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Bullish on life

July 08, 2006

SOME PEOPLE RUN MARATHONS when they turn 60, or climb a mountain, or give up caffeine. But here's a thought: How about Pamplona? Contrary to popular belief, not everyone who runs with the bulls is young, male, drunk and stupid. Some of them aren't so young.

President Bush could have spent his birthday weekend running with the bulls -- the nine-day Festival of San Fermin started Thursday, and the running kicked off the next day. Although many might think of the event as merely a beneficial way to weed the human gene pool of unworthy specimens, it is more than that. To Ernest Hemingway, the whole thing was somehow tied up with male virility, at least if we're remembering our high school American-lit assignments correctly. But it's more than that too. It also is a way for people of a certain age to do something extraordinary before their last roundup.

"I've tried anything in my many years, but there's nothing like running with the bulls," said Don Smith, a photographer for the Record in Bergen, N.J., who was 62 the first time he dodged horns in the bull run in 1999 -- and who plans to do it again next year after he's turned 70. Smith says that the last time he fled the beef, in 2003, he was accompanied by a 75-year-old friend.

Running with the bulls was an extreme sport before anybody had ever heard of snowboarding, serving both to get the animals to the ring before the festival's bullfights and to allow folks to demonstrate their toreador-like courage by stumbling away from them in a panicked rush. Unlike other extreme sports such as paragliding or skating down giant ramps, where participants stay alert so as to avert death or injury, the aim of many bull runners is to impede their own reflexes and decrease their odds of survival by getting as drunk as possible beforehand. In Spain, this is known as cerebros del burro, or "brains of the jackass."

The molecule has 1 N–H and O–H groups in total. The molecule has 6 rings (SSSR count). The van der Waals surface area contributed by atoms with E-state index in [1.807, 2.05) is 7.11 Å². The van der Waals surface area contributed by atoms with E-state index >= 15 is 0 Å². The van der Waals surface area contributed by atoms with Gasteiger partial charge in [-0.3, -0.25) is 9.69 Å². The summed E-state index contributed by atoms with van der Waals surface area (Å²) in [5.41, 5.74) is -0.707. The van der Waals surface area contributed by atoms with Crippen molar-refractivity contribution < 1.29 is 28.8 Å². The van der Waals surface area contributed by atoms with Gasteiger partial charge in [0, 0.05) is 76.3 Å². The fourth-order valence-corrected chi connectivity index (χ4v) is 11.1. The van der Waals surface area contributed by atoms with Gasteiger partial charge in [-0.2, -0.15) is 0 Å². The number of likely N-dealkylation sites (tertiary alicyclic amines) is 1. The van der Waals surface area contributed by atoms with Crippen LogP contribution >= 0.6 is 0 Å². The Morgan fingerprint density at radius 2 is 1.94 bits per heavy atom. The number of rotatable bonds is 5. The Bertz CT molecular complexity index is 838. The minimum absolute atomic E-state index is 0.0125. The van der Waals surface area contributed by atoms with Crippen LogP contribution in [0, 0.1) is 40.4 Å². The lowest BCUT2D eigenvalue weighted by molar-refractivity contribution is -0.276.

Yet the devil-may-care attitude might help explain the sport's attraction for older runners. Smith, who disdains those who drink before stepping into the bull run, points out that if a young person gets gored or trampled by a bull, the injuries could mess up his whole life, but with someone his age, it would only mar whatever years he has remaining. "That's the great thing about it -- how much more time have I got left anyway?" he said.

Then again, runners like Smith are almost certainly more sober and thoughtful than the average. As Hemingway famously wrote about the Festival of San Fermin in "The Sun Also Rises": "It seemed out of place to think of consequences during the fiesta." Pass the sangria and strap on the Nikes.

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